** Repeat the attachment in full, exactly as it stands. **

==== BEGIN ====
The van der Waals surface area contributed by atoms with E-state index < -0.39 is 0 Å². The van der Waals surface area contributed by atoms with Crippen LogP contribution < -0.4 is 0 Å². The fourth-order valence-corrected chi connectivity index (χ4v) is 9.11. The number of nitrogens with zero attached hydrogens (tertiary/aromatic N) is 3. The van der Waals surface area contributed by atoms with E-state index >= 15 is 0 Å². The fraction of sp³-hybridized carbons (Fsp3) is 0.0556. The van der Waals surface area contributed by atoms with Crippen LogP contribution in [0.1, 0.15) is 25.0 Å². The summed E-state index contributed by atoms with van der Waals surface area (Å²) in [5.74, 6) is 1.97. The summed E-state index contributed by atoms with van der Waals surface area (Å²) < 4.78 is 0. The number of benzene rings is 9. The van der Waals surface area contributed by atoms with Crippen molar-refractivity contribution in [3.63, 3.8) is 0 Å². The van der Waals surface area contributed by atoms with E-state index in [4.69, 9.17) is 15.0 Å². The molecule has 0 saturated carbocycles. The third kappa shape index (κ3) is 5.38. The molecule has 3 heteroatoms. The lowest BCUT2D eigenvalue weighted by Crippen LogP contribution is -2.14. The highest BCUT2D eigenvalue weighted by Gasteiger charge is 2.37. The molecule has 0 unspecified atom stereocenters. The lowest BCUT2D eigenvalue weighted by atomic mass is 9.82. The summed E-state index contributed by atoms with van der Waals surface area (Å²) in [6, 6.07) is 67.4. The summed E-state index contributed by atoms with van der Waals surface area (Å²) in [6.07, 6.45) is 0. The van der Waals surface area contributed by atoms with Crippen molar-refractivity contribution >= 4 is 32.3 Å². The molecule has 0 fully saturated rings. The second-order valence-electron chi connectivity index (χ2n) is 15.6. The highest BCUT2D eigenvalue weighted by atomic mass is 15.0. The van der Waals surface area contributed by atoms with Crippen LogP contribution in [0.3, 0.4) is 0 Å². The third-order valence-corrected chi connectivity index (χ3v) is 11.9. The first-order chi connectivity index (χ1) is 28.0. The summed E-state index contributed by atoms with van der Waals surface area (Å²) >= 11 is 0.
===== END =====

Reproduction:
The van der Waals surface area contributed by atoms with E-state index < -0.39 is 0 Å². The van der Waals surface area contributed by atoms with Crippen LogP contribution < -0.4 is 0 Å². The fourth-order valence-corrected chi connectivity index (χ4v) is 9.11. The number of nitrogens with zero attached hydrogens (tertiary/aromatic N) is 3. The van der Waals surface area contributed by atoms with E-state index >= 15 is 0 Å². The fraction of sp³-hybridized carbons (Fsp3) is 0.0556. The van der Waals surface area contributed by atoms with Crippen LogP contribution in [0.1, 0.15) is 25.0 Å². The summed E-state index contributed by atoms with van der Waals surface area (Å²) in [5.74, 6) is 1.97. The summed E-state index contributed by atoms with van der Waals surface area (Å²) < 4.78 is 0. The number of benzene rings is 9. The van der Waals surface area contributed by atoms with Crippen molar-refractivity contribution in [3.63, 3.8) is 0 Å². The van der Waals surface area contributed by atoms with E-state index in [4.69, 9.17) is 15.0 Å². The molecule has 0 saturated carbocycles. The third kappa shape index (κ3) is 5.38. The molecule has 3 heteroatoms. The lowest BCUT2D eigenvalue weighted by Crippen LogP contribution is -2.14. The highest BCUT2D eigenvalue weighted by Gasteiger charge is 2.37. The molecule has 0 unspecified atom stereocenters. The lowest BCUT2D eigenvalue weighted by atomic mass is 9.82. The summed E-state index contributed by atoms with van der Waals surface area (Å²) in [6, 6.07) is 67.4. The summed E-state index contributed by atoms with van der Waals surface area (Å²) in [6.07, 6.45) is 0. The van der Waals surface area contributed by atoms with Crippen molar-refractivity contribution >= 4 is 32.3 Å². The molecule has 0 fully saturated rings. The second-order valence-electron chi connectivity index (χ2n) is 15.6. The highest BCUT2D eigenvalue weighted by atomic mass is 15.0. The van der Waals surface area contributed by atoms with Crippen LogP contribution in [0.3, 0.4) is 0 Å². The third-order valence-corrected chi connectivity index (χ3v) is 11.9. The first-order chi connectivity index (χ1) is 28.0. The summed E-state index contributed by atoms with van der Waals surface area (Å²) >= 11 is 0.